Monday, November 11, 2019

Werden Wir Helden

Jojo Rabbit is my favorite movie to come out in a long time. It's funny and poignant and comforting and inspiring.

Writer and director Tiaka Waititi has earned a lot of good will with the most awesome Thor: Ragnarok and the utterly charming Hunt for the Wilderpeople. He takes a big swing with Jojo Rabbit—a satire about a little aspiring Nazi whose imaginary friend is Adolf Hitler—and he pulls it off 100%.  Improbably, Waititi has made a laugh-out-loud movie about the dehumanization of Jewish people by Nazis. Not what you were expecting? There's more.

Because it's not a joke. It's serious. This movie shows us how despicable it is to mistreat people we think are different from us. The ridiculousness of imaginary Hitler and the Nazi propaganda is an argument against his worldview.

But it's also more than that. Jojo Rabbit provides a remedy for this harmful worldview. 10-year-old Jojo rejects the prejudices of the Nazi party after getting to know an actual Jewish person. Being with people and getting to know them is one way to get over preconceived notions we have about people we have classified as "other." It's a cure.

Even though this movie is hilarious and heartwarming, it's also violent and devastating. It doesn't subvert the atrocities of WWII in order to pull off the humor. It's tough to take at times, but it bucks us up by not pulling punches. It's not escapism. It paints a stark picture of fascist leadership and white nationalism. Sorry I always bring it up, but you can't watch this movie and not think about the upsurge in nationalist rhetoric and anti-immigration sentiment that has been ushered in with the election of Donald Trump. The parallels are gutting.

In the midst of the horror show that was Nazi Germany during WWII, Jojo Rabbit delivers a message: Endure.

When Jojo sees the bodies of dissidents hanging from scaffolding in town he asks his mother, "What did they do?"

"What they could," she replies.

The final scene ends with a quote excerpted from Rilke's "Go to the Limits of Your Longing" and it's like medicine for dealing with hard things:

Let everything happen to you: beauty and terror.
Just keep going. No feeling is final. 

As you may know, I hate that people voted for Trump and I hate that leaders continue to enable him. Everything seems worse to me because the candidate who most overtly mistreats people different from him (women, people with disabilities, LGBTQ community, immigrants, non-white people) became our president. I'm different since the election. I'm sadder. I'm disappointed and I have lost some of my faith in people. I know this seems like hyperbole but it's how I feel. I vacillate between wanting to withdraw hopelessly and wanting to hang in there and try to make things better. Jojo Rabbit gets it and says, "Do what you can. Just keep going."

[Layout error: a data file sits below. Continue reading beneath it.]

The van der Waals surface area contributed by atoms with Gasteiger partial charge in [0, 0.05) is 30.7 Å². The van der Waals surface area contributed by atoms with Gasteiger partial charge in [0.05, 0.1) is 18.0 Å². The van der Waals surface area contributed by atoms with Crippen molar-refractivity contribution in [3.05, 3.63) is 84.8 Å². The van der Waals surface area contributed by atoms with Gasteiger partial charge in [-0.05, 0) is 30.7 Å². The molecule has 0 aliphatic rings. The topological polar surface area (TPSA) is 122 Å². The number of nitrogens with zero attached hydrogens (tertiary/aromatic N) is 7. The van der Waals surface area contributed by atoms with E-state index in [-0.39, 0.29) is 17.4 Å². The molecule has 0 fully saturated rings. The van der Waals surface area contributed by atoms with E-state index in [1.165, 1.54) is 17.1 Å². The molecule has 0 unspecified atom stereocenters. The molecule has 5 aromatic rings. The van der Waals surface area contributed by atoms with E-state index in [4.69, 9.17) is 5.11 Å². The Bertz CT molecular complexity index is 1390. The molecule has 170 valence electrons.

I don't know who needs to hear this but

It's me. I needed to hear this.

Jojo Rabbit ends with David Bowie's German version of Heroes, Helden, playing. David Bowie actually performed the German version at the Berlin Wall three years before it came down. I never knew about the German version until I was making a David Bowie playlist when he died in 2016. Helden is pretty arresting when you hear it. It's one of those songs I feel like I've always known so you immediately recognize it and know what's coming but then instead of "We could be heroes" you hear it in German and Germans are, you know, not the heroes but the villains of WWII.

But that's just one of those ill-conceived notions I have about a group of people who are different from me. America could do a lot worse than look to Germany for an example of moving forward after the atrocities of WWII. In fact, while working on the Lynching Memorial and Civil Rights Museum Bryan Stevenson was inspired by the way Germans have memorialized WWII. He says,
I went to Berlin. You can't really go 100 meters without seeing markers and stones that have been placed next to the homes of Jewish families that were abducted. Germans seemed to want you to go to the Holocaust Memorial. They were intent on changing the narrative. They didn't want to be thought of as Nazis and fascists forever. And I just don't think we've created cultural spaces in this country that motivate people to say "never again" to this history of enslavement and lynching and segregation. And the absence of that commitment I think has left us vulnerable. And not only do we not do that, we actually romanticize this era and we tell stories about how glorious and wonderful the architects and defenders of slavery are. 
The way Germans have memorialized WWII can teach us something about how to move forward—with humility and by being truthful about what happened.

I know that it's just a movie. When the president is a nightmare, when Congress won't listen, when your representatives in Washington don't actually represent you, when there's nothing you can do and everyone with any power seems ineffectual, what good is a movie? Alongside serious problems, arts and entertainment seem like luxuries—pretty low on the list. But it's not a luxury because luxuries are extra. When all is lost, art is the impetus for hope. It's a vital component of resistance. That's why they always start by burning books.

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